Canda lost nuke
A Mark IV nuclear bomb similar to the inactive missile lost by a US Air Force B-36 bomber off the coast of Canada in 1950 US Government

A commercial diver may have discovered a lost dummy atomic bomb which has been missing since 1950 off the coast of British Columbia, Canada. The Royal Canadian Navy are now investigating the object, which was found near the Haida Gwaii archipelago and is thought to be have been lost during a US training mission after the crash of a B-36 bomber.

Sean Smyrichinsky was diving off the remote Pitt Island, hunting for sea cucumbers, when he discovered a large metal device that he described as "like a UFO". The Canadian government does not believe the bomb contains active nuclear material, and it is said to be packed with lead – not plutonium – and TNT.

Before it disappeared, the bomber's mission was to simulate a nuclear attack on San Francisco carrying a dummy Mark IV nuclear weapon similar to the atomic bomb that was dropped on Nagasaki, Japan. The plane was travelling to Carswell Air Force Base in Texas when its engines caught fire several hours into its flight.

The crew set the plane to autopilot to crash in the middle of the ocean and attempted to parachute to safety. Five of the 17 crew members did not survive.

Three years later, the plane's wreckage was found hundreds of kilometres inland, near the Alaskan border with British Columbia. The inactive bomb, weighing almost 4,900 kilograms, was lost, and its whereabouts remained a mystery,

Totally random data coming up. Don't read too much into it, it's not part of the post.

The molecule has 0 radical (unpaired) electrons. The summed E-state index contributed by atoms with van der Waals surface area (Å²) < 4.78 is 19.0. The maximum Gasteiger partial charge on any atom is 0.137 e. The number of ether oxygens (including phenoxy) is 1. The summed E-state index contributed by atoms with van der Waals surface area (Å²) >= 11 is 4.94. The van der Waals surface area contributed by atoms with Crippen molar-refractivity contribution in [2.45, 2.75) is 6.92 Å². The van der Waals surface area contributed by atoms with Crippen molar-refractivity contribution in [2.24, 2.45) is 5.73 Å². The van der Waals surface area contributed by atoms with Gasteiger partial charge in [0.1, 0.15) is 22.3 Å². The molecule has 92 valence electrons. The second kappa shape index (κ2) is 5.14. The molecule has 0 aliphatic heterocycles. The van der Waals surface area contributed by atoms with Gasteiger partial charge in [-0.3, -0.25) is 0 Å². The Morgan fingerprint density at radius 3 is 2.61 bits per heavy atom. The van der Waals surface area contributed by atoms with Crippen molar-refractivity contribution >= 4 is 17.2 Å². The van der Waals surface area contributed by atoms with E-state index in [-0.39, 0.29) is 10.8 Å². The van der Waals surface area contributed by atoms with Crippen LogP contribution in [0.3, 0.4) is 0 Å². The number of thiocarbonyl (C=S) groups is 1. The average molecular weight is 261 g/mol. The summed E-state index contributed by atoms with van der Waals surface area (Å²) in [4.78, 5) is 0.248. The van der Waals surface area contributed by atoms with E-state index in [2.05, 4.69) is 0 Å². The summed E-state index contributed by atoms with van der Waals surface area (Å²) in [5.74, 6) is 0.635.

"I found this big thing underwater, huge, never seen anything like it before," Smyrichinsky told the Vancouver Sun. "I came up telling all my buddies on the boat, 'Hey, I found a UFO. It's really bizarre.' And I drew a picture of it, because I didn't have a camera."

bomb site
People have been searching for the bomb for 66 years Royal Aviation Museum of Western Canada

The thing he found was "bigger than a king-size bed", perfectly flat on top with a rounded bottom and had a hole in the centre "just like a bagel," he told the BBC.

Dirk Septer, an aviation historian from British Columbia, says the US government searched for the wreckage but couldn't find the weapon. "It was a mystery to everyone," he said. "It was the height of the Cold War and they were just paranoid that the Russians would get a hold of it." However, he added that the location of the discovery makes him a tad sceptical that Smyrichinsky has actually found the legendary missing dummy bomb.